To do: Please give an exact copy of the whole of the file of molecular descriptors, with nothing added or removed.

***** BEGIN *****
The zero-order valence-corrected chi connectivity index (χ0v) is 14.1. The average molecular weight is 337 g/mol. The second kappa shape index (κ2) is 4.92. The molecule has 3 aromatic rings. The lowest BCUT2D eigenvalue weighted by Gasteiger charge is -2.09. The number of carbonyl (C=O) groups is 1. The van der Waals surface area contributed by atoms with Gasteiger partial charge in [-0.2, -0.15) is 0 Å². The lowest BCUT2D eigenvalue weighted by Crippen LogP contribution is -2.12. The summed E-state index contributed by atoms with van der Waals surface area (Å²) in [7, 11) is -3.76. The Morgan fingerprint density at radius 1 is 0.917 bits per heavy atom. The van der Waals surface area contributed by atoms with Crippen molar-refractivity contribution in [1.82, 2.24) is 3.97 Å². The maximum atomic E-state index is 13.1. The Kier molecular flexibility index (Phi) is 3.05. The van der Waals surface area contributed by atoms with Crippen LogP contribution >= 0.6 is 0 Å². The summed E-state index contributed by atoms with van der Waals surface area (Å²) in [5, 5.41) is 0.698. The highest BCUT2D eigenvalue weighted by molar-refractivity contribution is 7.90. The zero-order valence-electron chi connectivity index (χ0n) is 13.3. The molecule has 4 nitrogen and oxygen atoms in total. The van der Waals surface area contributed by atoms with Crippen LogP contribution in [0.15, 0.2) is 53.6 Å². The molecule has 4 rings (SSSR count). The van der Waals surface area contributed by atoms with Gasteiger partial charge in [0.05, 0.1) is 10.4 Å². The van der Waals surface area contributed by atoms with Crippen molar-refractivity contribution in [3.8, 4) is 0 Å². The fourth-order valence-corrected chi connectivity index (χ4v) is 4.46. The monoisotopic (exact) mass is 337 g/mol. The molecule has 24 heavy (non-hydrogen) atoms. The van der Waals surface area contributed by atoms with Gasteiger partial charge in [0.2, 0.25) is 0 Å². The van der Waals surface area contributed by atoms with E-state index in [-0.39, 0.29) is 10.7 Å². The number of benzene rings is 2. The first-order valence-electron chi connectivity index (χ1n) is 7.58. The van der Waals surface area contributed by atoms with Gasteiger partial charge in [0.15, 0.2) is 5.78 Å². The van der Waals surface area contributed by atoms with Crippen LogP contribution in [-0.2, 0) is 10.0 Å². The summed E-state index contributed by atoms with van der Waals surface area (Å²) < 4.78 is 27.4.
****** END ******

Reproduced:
The zero-order valence-corrected chi connectivity index (χ0v) is 14.1. The average molecular weight is 337 g/mol. The second kappa shape index (κ2) is 4.92. The molecule has 3 aromatic rings. The lowest BCUT2D eigenvalue weighted by Gasteiger charge is -2.09. The number of carbonyl (C=O) groups is 1. The van der Waals surface area contributed by atoms with Gasteiger partial charge in [-0.2, -0.15) is 0 Å². The lowest BCUT2D eigenvalue weighted by Crippen LogP contribution is -2.12. The summed E-state index contributed by atoms with van der Waals surface area (Å²) in [7, 11) is -3.76. The Morgan fingerprint density at radius 1 is 0.917 bits per heavy atom. The van der Waals surface area contributed by atoms with Crippen molar-refractivity contribution in [1.82, 2.24) is 3.97 Å². The maximum atomic E-state index is 13.1. The Kier molecular flexibility index (Phi) is 3.05. The van der Waals surface area contributed by atoms with Crippen LogP contribution >= 0.6 is 0 Å². The summed E-state index contributed by atoms with van der Waals surface area (Å²) in [5, 5.41) is 0.698. The highest BCUT2D eigenvalue weighted by molar-refractivity contribution is 7.90. The zero-order valence-electron chi connectivity index (χ0n) is 13.3. The molecule has 4 nitrogen and oxygen atoms in total. The van der Waals surface area contributed by atoms with Crippen LogP contribution in [0.15, 0.2) is 53.6 Å². The molecule has 4 rings (SSSR count). The van der Waals surface area contributed by atoms with Gasteiger partial charge in [0.05, 0.1) is 10.4 Å². The van der Waals surface area contributed by atoms with Crippen molar-refractivity contribution in [3.8, 4) is 0 Å². The fourth-order valence-corrected chi connectivity index (χ4v) is 4.46. The monoisotopic (exact) mass is 337 g/mol. The molecule has 24 heavy (non-hydrogen) atoms. The van der Waals surface area contributed by atoms with Gasteiger partial charge in [0.2, 0.25) is 0 Å². The van der Waals surface area contributed by atoms with E-state index in [-0.39, 0.29) is 10.7 Å². The number of benzene rings is 2. The first-order valence-electron chi connectivity index (χ1n) is 7.58. The van der Waals surface area contributed by atoms with Gasteiger partial charge in [0.15, 0.2) is 5.78 Å². The van der Waals surface area contributed by atoms with Crippen LogP contribution in [-0.2, 0) is 10.0 Å². The summed E-state index contributed by atoms with van der Waals surface area (Å²) < 4.78 is 27.4.